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Rouse v. Byars

United States District Court, D. South Carolina, Florence Division

May 20, 2016

DEVODUS ROUSE, Plaintiff,
v.
WILLIAM R. BYARS, JR., Defendant.

          ORDER

          Thomas E. Rogers, III United States Magistrate Judge

         I. INTRODUCTION

         This action arises from an assault against Plaintiff on February 26, 2013, while he was incarcerated within the South Carolina Department of Corrections (SCDC) at the Lee Correctional Institution. Plaintiff brings this action pursuant to 42 U.S.C. § 1983, alleging that Defendant William R. Byars, Jr., Director of the SCDC, is liable for the constitutional violation of his “agents, employees and contractors under the legal doctrines of respondeat superior and non-delegable duty” for their failure to protect him from a known risk of harm. Am. Comp. ¶ 2. Plaintiff also asserts a state law claim of negligence. Presently before the court is Plaintiff’s Second Amended Motion For Leave to Amend Proposed Second Amended Complaint (Document # 89).[1] All pretrial proceedings in this case were referred to the undersigned pursuant to the provisions of 28 U.S.C. § 636(b)(1)(A) and (B) and Local Rule 73.02(B)(2)(d), DSC.

         II. FACTUAL ALLEGATIONS

         At all times relevant to this action, Plaintiff was incarcerated at LCI. He alleges that he was placed in the Special Management Unit (SMU) for thirty days as a result of allegedly inappropriately touching a female corrections officer. Am. Comp. ¶ 7. Immediately prior to his commitment to SMU, Plaintiff met with Associate Warden Nolin as to his knowledge of a passage into a crawl space above the Kershaw Dormitory ceiling constructed by members of a prison gang known as “Folk Nation, ” in order to retrieve contraband thrown over the prison’s walls. Am. Comp. ¶ 8. Associate Warden Nolin promised Plaintiff that he would investigate and give consideration as to the time he would spend in SMU in exchange for the information he provided. Am. Comp. ¶ 9. Within hours of receiving Plaintiff’s information, prison administration discovered the crawl space and made it no longer accessible to the Folk Nation members to access the roof of the Kershaw dormitory to retrieve contraband “throw-overs.” Am. Comp. ¶ 10.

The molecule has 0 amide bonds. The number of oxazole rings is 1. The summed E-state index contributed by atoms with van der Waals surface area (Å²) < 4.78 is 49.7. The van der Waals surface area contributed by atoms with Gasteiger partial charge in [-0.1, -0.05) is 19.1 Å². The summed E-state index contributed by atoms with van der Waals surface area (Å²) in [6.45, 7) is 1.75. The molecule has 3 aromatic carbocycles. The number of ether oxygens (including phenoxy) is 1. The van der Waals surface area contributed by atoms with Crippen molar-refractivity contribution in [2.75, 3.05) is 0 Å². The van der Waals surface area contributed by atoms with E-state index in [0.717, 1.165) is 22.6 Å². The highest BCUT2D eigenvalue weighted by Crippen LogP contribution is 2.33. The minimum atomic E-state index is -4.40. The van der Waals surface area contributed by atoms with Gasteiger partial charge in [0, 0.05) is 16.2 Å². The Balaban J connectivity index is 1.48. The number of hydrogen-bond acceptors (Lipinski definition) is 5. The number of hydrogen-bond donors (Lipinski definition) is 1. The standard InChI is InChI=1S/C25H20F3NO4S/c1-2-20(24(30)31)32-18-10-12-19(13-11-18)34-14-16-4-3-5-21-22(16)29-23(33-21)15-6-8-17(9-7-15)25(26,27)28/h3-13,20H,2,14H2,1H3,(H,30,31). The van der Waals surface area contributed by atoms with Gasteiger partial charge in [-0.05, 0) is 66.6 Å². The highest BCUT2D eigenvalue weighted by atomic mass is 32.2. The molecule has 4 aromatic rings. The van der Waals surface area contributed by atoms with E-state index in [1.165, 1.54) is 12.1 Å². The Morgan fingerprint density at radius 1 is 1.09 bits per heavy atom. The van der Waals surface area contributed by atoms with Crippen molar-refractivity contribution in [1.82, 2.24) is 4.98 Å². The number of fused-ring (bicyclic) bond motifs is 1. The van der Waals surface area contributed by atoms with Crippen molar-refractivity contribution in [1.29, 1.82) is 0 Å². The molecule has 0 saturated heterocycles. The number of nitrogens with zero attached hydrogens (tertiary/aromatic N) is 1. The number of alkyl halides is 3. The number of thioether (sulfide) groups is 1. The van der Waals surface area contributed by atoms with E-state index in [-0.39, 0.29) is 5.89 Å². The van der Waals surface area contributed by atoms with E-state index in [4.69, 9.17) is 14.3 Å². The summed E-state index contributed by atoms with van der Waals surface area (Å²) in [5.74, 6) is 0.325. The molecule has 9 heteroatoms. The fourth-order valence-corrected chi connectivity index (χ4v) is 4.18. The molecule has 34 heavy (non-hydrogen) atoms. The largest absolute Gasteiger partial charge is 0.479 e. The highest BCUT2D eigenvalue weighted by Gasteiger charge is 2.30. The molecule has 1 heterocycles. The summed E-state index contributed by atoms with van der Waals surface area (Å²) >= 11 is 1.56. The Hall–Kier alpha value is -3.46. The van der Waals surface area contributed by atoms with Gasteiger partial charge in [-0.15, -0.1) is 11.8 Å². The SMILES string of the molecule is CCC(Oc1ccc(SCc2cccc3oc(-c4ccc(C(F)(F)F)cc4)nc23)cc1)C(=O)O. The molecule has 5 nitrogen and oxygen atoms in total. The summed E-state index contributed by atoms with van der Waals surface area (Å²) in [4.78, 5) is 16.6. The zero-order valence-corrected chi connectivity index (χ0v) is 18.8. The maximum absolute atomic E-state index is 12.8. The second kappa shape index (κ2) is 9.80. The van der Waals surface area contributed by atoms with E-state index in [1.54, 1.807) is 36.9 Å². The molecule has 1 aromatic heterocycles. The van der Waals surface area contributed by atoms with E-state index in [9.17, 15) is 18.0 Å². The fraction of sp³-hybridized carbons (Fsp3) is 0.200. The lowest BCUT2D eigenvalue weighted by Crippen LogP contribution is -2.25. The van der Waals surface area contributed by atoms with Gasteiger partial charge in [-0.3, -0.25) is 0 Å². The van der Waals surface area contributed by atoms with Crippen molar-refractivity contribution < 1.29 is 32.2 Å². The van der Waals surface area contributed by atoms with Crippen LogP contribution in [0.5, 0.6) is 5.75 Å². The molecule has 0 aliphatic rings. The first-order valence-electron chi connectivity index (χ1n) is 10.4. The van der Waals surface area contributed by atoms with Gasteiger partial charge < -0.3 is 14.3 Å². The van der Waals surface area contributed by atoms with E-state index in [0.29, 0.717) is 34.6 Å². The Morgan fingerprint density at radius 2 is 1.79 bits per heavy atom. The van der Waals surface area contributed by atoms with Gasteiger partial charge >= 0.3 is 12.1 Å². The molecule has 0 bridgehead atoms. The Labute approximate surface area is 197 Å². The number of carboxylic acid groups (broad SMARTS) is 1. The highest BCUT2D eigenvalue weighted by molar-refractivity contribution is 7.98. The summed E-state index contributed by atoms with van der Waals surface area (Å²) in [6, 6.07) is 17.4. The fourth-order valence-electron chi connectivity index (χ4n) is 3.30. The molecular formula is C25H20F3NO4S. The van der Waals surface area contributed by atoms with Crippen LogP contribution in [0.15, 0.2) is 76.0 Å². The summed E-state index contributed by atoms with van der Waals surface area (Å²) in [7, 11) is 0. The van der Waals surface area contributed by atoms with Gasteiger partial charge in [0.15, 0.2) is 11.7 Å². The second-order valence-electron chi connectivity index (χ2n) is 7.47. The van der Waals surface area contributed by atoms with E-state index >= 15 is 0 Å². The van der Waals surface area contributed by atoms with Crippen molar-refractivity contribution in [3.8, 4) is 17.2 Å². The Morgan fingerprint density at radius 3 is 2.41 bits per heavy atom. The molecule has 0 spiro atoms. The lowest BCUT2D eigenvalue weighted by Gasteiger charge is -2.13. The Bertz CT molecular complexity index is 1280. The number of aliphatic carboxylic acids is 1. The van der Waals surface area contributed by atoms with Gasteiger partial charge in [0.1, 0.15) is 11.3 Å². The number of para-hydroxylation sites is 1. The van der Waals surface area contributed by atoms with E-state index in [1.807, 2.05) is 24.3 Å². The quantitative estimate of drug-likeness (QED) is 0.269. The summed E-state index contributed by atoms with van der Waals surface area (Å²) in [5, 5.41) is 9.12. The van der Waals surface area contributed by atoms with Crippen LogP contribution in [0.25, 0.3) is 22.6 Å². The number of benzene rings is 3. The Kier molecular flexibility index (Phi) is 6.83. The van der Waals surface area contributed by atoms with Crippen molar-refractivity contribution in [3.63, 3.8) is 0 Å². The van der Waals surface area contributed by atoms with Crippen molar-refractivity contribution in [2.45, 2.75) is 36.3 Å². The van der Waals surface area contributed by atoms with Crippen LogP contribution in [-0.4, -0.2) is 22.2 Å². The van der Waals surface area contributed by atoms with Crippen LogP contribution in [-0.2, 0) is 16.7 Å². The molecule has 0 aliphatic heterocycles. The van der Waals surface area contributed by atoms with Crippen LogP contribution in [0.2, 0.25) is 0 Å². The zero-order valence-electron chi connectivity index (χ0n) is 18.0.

On February 26, 2013, Plaintiff was released early from SMU and placed in the mental health dorm under the guard of Corrections Officer Eve McKinney, who was friends with Poston, the officer Plaintiff was accused touching inappropriately. Am. Comp. ¶¶ 6, 14. Officer McKinney spoke to two known Folk Nation inmates and then left her post unattended for over thirty-five minutes. Am. Comp. ¶ 15. The two Folk Nation inmates to whom McKinney was speaking and five other Folk Nation inmates assaulted Plaintiff, stabbing him twenty-five times and beating him severely in Officer McKinney’s absence. Am. Comp. ¶ 15. No correctional officers intervened in the assault and Plaintiff returned to his cell on his own. Am. Comp. ¶ 22.

         After approximately ninety minutes, correctional officers discovered Plaintiff, who was bleeding profusely and virtually unresponsive. Am. Comp. ¶ 24. After another significant delay, Plaintiff was moved to the Medical Clinic, and then to Carolina Pines Hospital, where it was determined that Plaintiff had collapsed lungs bilaterally, and severe soft tissue injuries to his left ear, left eye, and eyelid. Am. Comp. ¶¶ 25-27.

         Plaintiff alleges, inter alia, that “Defendant’s administrative personnel, knowing that Plaintiff would be at risk for harm by Folk Nation members after he provided information as to their ceiling passage and “throw-over” activities deliberately or, at a minimum with deliberate indifference” and “possibly intentionally, based upon the relationship (an inaction) of Corrections Officers Poston and McKinney” “failed to properly protect [Plaintiff] from assault by those individuals.” Am. Comp. ¶¶ 33, 34.